“I don’t want to be a photographer.”
My friend told me that at this point in her life, she was so busy with life and kids, that pursuing photography didn’t make sense for her.
I remember feeling like that. I had taken a photography course in university, and learned about shutter speed, aperture, ISO and the like. We used film and learned how to develop in the darkroom. It was super fun, but all a lot of work, and to me, quite technical! As the years passed, I had young children, my life got busy, and I forgot all about how to use the settings on my camera.
I would look at the images from my point-and-shoot camera, with red eyes from flash, strange color casts, and blurry photos. I really wanted to take better photos, but I didn’t want to “be” a photographer.
In a search for help to take better photos of my kids, I ended up taking a 3 day photography course, and I unexpectedly found a passion that I wasn’t even looking...
I LOVE portraits more than any other kind of photography. For me, it's about the connection. I enjoy getting to know other people and sharing the experience of a photo shoot with them. I also love the challenge of knowing that WHAT I say, and HOW I say it can dramatically impact the results of my shoot.
If I bring the energy and give intentional feedback and positivity, people respond to that, and it gives an opportunity for their authentic joy to show.
Some photographers pose their subject, silently adjust their settings (while the person awkwardly holds the pose), and then start taking photos without any direction or affirmation. That does not work for me! I don't get much joy out of that, and the person doesn't come alive in the photos (instead they may look awkward and unsure).
Before you take a portrait, ask yourself what the point of the photo is. Is it to capture something about their personality? To document a moment? To capture the...
They say that the eyes can be a window to the soul. I really believe that the camera lens can be a window to the soul as well. It can help you connect with yourself and help you express what is deep inside.
1. The camera can help you discover artistic giftings that you didn’t know you had!
I always connected with artistic things but I wasn’t the best artist in my class--I couldn't draw like some of the other kids, and I couldn't paint to the standard I desired (I could SEE the image I wanted in my mind's eye, but I would get so frustrated trying to put that down on paper). So what did I do? I stepped away from art and picked a different major in college. I turned my back on art because I didn't think I could do it. Can you relate to that?
Even though I thought I couldn’t ever be an artist, photography later proved me wrong. Photography makes art accessible to anyone, because you don’t have to draw a flower . . . you...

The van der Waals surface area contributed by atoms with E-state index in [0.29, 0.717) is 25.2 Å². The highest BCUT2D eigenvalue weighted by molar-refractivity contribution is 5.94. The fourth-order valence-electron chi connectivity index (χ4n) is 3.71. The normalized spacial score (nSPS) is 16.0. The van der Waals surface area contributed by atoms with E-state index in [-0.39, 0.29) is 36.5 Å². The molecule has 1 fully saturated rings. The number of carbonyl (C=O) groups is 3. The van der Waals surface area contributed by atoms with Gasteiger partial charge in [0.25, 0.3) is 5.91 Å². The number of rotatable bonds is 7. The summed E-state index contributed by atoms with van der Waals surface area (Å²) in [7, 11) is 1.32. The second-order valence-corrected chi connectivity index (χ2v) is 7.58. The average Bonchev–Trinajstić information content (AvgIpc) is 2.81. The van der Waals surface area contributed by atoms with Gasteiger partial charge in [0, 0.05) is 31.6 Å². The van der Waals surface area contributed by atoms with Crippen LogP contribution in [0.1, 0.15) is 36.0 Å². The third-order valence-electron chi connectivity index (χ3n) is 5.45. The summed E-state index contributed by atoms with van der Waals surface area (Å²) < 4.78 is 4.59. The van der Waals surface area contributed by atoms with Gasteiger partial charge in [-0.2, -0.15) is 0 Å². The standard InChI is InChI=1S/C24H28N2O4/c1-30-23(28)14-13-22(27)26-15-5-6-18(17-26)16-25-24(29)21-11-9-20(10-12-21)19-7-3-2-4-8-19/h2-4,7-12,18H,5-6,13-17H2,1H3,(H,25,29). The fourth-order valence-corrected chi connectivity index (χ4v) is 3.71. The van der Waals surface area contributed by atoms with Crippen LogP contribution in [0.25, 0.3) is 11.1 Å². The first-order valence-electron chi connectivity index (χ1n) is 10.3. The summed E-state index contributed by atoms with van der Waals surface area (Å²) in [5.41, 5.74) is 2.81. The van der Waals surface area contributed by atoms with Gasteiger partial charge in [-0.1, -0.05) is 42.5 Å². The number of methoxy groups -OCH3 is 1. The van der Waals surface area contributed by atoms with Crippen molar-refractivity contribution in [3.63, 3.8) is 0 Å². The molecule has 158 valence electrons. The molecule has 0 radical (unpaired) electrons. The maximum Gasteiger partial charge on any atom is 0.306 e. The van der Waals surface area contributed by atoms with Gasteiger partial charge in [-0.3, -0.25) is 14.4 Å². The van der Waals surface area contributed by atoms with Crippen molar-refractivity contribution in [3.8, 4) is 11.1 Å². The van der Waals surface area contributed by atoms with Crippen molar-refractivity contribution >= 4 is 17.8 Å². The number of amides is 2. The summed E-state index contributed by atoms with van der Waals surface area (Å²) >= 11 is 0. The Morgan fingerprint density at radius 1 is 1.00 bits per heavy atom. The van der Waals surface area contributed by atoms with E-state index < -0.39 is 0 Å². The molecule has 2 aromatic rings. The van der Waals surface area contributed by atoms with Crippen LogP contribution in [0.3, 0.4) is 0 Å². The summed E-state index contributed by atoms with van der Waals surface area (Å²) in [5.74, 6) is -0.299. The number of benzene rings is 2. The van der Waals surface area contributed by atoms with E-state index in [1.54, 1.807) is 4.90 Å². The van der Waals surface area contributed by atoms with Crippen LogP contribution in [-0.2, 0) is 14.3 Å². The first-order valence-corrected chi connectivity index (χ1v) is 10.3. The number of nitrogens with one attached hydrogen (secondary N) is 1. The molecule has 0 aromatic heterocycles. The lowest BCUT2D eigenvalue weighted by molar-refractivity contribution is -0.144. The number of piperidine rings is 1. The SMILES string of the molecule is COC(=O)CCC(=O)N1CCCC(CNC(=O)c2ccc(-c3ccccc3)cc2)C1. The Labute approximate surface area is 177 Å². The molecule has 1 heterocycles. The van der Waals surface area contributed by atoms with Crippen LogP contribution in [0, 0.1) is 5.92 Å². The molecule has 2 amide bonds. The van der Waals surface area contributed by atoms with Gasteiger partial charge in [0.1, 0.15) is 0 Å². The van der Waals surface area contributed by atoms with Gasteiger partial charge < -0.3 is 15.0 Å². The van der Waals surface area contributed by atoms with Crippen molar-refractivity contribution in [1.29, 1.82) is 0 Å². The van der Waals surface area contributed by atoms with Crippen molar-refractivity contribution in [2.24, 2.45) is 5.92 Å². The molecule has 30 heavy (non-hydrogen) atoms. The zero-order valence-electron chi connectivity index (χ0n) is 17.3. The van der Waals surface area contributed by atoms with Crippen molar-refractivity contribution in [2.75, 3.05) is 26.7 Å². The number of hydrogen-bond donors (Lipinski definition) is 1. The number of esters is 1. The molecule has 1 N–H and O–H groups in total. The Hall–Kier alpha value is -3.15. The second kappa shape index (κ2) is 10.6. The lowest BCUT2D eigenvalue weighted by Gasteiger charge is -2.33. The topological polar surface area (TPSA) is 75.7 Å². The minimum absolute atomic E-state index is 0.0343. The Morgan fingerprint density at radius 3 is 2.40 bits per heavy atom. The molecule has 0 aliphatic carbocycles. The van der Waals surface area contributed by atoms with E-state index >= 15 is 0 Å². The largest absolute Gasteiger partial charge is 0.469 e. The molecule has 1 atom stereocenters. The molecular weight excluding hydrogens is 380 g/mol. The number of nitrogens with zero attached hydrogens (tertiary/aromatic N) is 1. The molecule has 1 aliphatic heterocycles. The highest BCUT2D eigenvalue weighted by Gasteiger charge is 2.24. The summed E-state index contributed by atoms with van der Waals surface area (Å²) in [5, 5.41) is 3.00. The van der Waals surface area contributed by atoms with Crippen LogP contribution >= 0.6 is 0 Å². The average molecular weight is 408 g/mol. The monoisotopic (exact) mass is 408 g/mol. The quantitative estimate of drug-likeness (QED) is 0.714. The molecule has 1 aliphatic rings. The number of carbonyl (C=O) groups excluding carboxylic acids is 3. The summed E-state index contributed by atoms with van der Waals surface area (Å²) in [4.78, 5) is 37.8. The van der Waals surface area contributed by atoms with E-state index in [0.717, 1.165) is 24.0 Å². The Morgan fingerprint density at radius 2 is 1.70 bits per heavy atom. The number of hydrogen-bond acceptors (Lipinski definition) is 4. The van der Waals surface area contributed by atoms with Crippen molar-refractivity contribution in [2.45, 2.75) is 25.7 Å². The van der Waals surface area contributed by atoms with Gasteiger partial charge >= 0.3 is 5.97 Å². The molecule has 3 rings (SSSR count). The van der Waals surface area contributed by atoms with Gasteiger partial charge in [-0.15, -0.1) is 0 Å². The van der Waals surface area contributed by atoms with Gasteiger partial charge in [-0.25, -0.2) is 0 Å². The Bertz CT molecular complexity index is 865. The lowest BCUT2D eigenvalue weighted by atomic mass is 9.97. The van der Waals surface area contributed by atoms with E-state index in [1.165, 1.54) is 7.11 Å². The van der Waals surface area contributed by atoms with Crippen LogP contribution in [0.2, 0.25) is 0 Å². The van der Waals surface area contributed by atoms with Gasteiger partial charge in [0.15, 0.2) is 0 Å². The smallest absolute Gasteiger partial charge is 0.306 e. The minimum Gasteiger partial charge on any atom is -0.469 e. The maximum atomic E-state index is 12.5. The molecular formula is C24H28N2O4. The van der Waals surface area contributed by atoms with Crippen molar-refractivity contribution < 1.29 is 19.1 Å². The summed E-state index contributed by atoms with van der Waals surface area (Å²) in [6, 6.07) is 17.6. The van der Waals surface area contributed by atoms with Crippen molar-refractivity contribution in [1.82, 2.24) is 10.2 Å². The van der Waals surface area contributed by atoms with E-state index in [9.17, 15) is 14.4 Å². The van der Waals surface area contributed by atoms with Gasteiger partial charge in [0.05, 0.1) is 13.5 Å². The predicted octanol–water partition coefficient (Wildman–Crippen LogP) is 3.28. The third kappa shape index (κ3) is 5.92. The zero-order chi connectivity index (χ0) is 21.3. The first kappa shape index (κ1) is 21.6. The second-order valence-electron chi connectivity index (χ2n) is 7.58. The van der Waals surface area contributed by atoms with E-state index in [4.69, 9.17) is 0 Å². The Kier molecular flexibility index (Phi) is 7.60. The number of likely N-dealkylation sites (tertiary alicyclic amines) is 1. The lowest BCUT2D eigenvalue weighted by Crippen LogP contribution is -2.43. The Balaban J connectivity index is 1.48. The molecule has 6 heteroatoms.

When I first set out to create an online photography course, I asked people questions. If you could wave a magic wand and get better results in your photography, what is the one thing you'd like to learn?
Their answer? Light.
The word photography literally means "drawing with light." LIGHT is the perfect place to start when you're looking to improve your photography. It adds magic and takes your photographs to the next level.
I've put together a few of my favorite tips and tricks that relate to light. Give them a try and let me know how you do!
If you still have questions, please reach out and let me know at [email protected]
How many of you can relate to this scenario?
Mom has been planning a family shoot for a while now. She's combed Pinterest for inspiration and has everyone's outfits coordinated to a tee. She's talked Dad into it, and even though (let's be honest) he'd really rather not be there, he knows better than to argue.
The kids don't have the same restraint Dad has, and they are SO not into it. They're running wild, and find impish joy in tossing chaos into the mix as the parents try to get everyone "perfect" for the photos. With every moment the stress level rises.
Maybe the family has hired a professional photographer, or maybe they're trying to do the photos themselves with a family member. Either way, it's not looking good.
By the time the time of the shoot rolls around, the parents are exasperated, the kids are unruly, and chaos is beginning. It may seem that there are just two choices left, and I see them all the time in my clients: threaten or bribe...
Today I watched the Tom Hanks movie, A Beautiful Day in the Neighborhood, about the late Fred Rogers, TV host of the children's program Mr. Roger's Neighborhood. It touched me deeply. Mr. Rogers sought to redeem television for the sake of the souls of the children of the nation. He fought a long battle against thoughtless, brainless TV, with 865 episodes of his show, filmed over thirty-one years. He taught children about the value of all humanity, the importance of feeling our feelings and dealing with them in a good way, and well . . . just made everyone feel LOVED. Myself included.
I love how looking through a lens causes you to see the world differently.
You pick up a camera, look through the viewfinder, and the lens directs your eye to the subject. Everything else falls to the wayside as you focus in and capture that moment.
We all have lenses, don't we? What lens is affecting your view of life? Is it helping or harming? One thing I've learned in life is that we CAN change our lens. We have a choice.
And what about focus? What are you focusing on? Are you focusing on the things you have in your life to be thankful about, or the things that pull you down? There is so much power in thankfulness and focusing on the good.
Subscribe to my email list today for free education and inspiration, that begins with a FREE mini-guide, "All About Light." It's time to take control of your photography and change the way you see the world around you! Can't wait to see you soon.